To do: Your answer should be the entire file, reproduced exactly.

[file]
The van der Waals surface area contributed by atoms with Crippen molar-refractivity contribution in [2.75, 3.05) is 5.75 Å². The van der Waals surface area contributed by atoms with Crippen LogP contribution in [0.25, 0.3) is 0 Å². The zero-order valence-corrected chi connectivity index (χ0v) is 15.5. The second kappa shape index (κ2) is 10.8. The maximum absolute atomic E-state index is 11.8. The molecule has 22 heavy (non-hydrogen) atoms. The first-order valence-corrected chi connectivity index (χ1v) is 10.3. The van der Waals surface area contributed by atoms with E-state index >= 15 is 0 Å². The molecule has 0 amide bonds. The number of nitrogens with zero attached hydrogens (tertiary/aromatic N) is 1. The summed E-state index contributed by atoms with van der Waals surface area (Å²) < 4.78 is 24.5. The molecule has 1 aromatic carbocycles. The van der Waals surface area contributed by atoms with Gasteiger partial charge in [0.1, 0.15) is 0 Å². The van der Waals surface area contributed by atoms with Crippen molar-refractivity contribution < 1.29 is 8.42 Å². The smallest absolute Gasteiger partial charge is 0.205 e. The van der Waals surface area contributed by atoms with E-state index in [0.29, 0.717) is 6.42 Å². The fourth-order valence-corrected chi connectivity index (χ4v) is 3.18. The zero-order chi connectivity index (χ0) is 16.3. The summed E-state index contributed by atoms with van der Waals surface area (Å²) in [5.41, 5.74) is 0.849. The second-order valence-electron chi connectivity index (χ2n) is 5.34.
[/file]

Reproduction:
The van der Waals surface area contributed by atoms with Crippen molar-refractivity contribution in [2.75, 3.05) is 5.75 Å². The van der Waals surface area contributed by atoms with Crippen LogP contribution in [0.25, 0.3) is 0 Å². The zero-order valence-corrected chi connectivity index (χ0v) is 15.5. The second kappa shape index (κ2) is 10.8. The maximum absolute atomic E-state index is 11.8. The molecule has 22 heavy (non-hydrogen) atoms. The first-order valence-corrected chi connectivity index (χ1v) is 10.3. The van der Waals surface area contributed by atoms with E-state index >= 15 is 0 Å². The molecule has 0 amide bonds. The number of nitrogens with zero attached hydrogens (tertiary/aromatic N) is 1. The summed E-state index contributed by atoms with van der Waals surface area (Å²) < 4.78 is 24.5. The molecule has 1 aromatic carbocycles. The van der Waals surface area contributed by atoms with Gasteiger partial charge in [0.1, 0.15) is 0 Å². The van der Waals surface area contributed by atoms with Crippen molar-refractivity contribution < 1.29 is 8.42 Å². The smallest absolute Gasteiger partial charge is 0.205 e. The van der Waals surface area contributed by atoms with E-state index in [0.29, 0.717) is 6.42 Å². The fourth-order valence-corrected chi connectivity index (χ4v) is 3.18. The zero-order chi connectivity index (χ0) is 16.3. The summed E-state index contributed by atoms with van der Waals surface area (Å²) in [5.41, 5.74) is 0.849. The second-order valence-electron chi connectivity index (χ2n) is 5.34.